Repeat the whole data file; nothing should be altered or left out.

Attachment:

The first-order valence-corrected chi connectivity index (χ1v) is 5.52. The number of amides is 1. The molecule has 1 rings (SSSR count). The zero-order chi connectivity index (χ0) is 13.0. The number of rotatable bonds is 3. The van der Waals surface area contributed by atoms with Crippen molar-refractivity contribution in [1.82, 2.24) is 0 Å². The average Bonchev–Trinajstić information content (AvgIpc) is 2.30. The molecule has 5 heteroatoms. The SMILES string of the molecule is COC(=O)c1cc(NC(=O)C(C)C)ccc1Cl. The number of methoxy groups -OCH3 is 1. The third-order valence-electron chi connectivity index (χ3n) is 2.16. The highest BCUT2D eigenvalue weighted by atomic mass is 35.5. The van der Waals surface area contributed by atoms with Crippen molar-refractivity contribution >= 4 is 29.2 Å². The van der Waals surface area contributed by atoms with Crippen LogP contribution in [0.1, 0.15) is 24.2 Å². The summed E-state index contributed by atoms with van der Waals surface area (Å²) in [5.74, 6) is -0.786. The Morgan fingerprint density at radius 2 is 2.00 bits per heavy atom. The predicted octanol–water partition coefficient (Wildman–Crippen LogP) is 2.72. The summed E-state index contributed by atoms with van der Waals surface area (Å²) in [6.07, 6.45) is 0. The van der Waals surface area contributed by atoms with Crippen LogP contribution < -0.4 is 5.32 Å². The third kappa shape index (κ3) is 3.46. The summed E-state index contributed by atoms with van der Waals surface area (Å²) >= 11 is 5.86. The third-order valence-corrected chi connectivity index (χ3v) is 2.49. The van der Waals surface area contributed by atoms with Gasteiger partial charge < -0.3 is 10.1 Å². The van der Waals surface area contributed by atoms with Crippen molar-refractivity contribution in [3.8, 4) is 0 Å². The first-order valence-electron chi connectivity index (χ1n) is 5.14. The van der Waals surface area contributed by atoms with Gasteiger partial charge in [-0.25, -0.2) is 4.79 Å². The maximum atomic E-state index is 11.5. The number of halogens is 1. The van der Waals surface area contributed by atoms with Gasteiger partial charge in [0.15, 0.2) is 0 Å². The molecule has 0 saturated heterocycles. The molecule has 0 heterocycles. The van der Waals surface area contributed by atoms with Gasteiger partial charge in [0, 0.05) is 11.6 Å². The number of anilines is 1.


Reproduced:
The first-order valence-corrected chi connectivity index (χ1v) is 5.52. The number of amides is 1. The molecule has 1 rings (SSSR count). The zero-order chi connectivity index (χ0) is 13.0. The number of rotatable bonds is 3. The van der Waals surface area contributed by atoms with Crippen molar-refractivity contribution in [1.82, 2.24) is 0 Å². The average Bonchev–Trinajstić information content (AvgIpc) is 2.30. The molecule has 5 heteroatoms. The SMILES string of the molecule is COC(=O)c1cc(NC(=O)C(C)C)ccc1Cl. The number of methoxy groups -OCH3 is 1. The third-order valence-electron chi connectivity index (χ3n) is 2.16. The highest BCUT2D eigenvalue weighted by atomic mass is 35.5. The van der Waals surface area contributed by atoms with Crippen molar-refractivity contribution >= 4 is 29.2 Å². The van der Waals surface area contributed by atoms with Crippen LogP contribution in [0.1, 0.15) is 24.2 Å². The summed E-state index contributed by atoms with van der Waals surface area (Å²) in [5.74, 6) is -0.786. The Morgan fingerprint density at radius 2 is 2.00 bits per heavy atom. The predicted octanol–water partition coefficient (Wildman–Crippen LogP) is 2.72. The summed E-state index contributed by atoms with van der Waals surface area (Å²) in [6.07, 6.45) is 0. The van der Waals surface area contributed by atoms with Crippen LogP contribution < -0.4 is 5.32 Å². The third kappa shape index (κ3) is 3.46. The summed E-state index contributed by atoms with van der Waals surface area (Å²) >= 11 is 5.86. The third-order valence-corrected chi connectivity index (χ3v) is 2.49. The van der Waals surface area contributed by atoms with Gasteiger partial charge < -0.3 is 10.1 Å². The van der Waals surface area contributed by atoms with Crippen molar-refractivity contribution in [3.8, 4) is 0 Å². The first-order valence-electron chi connectivity index (χ1n) is 5.14. The van der Waals surface area contributed by atoms with Gasteiger partial charge in [-0.25, -0.2) is 4.79 Å². The maximum atomic E-state index is 11.5. The number of halogens is 1. The van der Waals surface area contributed by atoms with Gasteiger partial charge in [0.15, 0.2) is 0 Å². The molecule has 0 saturated heterocycles. The molecule has 0 heterocycles. The van der Waals surface area contributed by atoms with Gasteiger partial charge in [0, 0.05) is 11.6 Å². The number of anilines is 1.